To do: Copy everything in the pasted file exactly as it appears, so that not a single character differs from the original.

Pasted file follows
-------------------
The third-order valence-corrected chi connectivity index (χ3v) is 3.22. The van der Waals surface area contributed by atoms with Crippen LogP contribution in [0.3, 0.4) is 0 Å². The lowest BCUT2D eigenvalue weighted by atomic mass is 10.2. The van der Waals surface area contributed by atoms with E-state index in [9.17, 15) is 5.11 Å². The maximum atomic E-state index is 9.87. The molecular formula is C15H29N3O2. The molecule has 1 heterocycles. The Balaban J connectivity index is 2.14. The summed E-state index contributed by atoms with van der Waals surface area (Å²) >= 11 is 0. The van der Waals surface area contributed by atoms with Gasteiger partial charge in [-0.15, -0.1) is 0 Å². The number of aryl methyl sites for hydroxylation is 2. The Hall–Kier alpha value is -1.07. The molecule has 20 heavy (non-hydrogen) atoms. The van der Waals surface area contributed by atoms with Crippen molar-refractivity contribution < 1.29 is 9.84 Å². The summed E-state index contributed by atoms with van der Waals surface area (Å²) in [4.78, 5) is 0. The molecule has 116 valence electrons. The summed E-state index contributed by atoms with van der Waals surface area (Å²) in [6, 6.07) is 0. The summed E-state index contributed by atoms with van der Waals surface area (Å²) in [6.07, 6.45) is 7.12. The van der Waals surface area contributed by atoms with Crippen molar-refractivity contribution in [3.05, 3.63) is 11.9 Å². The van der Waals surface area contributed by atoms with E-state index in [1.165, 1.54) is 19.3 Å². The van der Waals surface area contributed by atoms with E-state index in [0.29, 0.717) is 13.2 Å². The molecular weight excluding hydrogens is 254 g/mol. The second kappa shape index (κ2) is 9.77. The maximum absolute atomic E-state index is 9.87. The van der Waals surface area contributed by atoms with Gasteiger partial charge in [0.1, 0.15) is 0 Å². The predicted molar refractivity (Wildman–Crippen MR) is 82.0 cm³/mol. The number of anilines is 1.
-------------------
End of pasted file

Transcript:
The third-order valence-corrected chi connectivity index (χ3v) is 3.22. The van der Waals surface area contributed by atoms with Crippen LogP contribution in [0.3, 0.4) is 0 Å². The lowest BCUT2D eigenvalue weighted by atomic mass is 10.2. The van der Waals surface area contributed by atoms with E-state index in [9.17, 15) is 5.11 Å². The maximum atomic E-state index is 9.87. The molecular formula is C15H29N3O2. The molecule has 1 heterocycles. The Balaban J connectivity index is 2.14. The summed E-state index contributed by atoms with van der Waals surface area (Å²) >= 11 is 0. The van der Waals surface area contributed by atoms with Gasteiger partial charge in [-0.15, -0.1) is 0 Å². The number of aryl methyl sites for hydroxylation is 2. The Hall–Kier alpha value is -1.07. The molecule has 20 heavy (non-hydrogen) atoms. The van der Waals surface area contributed by atoms with Crippen molar-refractivity contribution < 1.29 is 9.84 Å². The summed E-state index contributed by atoms with van der Waals surface area (Å²) in [4.78, 5) is 0. The molecule has 116 valence electrons. The summed E-state index contributed by atoms with van der Waals surface area (Å²) in [6, 6.07) is 0. The summed E-state index contributed by atoms with van der Waals surface area (Å²) in [6.07, 6.45) is 7.12. The van der Waals surface area contributed by atoms with Crippen molar-refractivity contribution in [3.05, 3.63) is 11.9 Å². The van der Waals surface area contributed by atoms with E-state index in [1.165, 1.54) is 19.3 Å². The van der Waals surface area contributed by atoms with E-state index in [0.29, 0.717) is 13.2 Å². The molecular weight excluding hydrogens is 254 g/mol. The second kappa shape index (κ2) is 9.77. The maximum absolute atomic E-state index is 9.87. The van der Waals surface area contributed by atoms with Gasteiger partial charge in [0.1, 0.15) is 0 Å². The predicted molar refractivity (Wildman–Crippen MR) is 82.0 cm³/mol. The number of anilines is 1.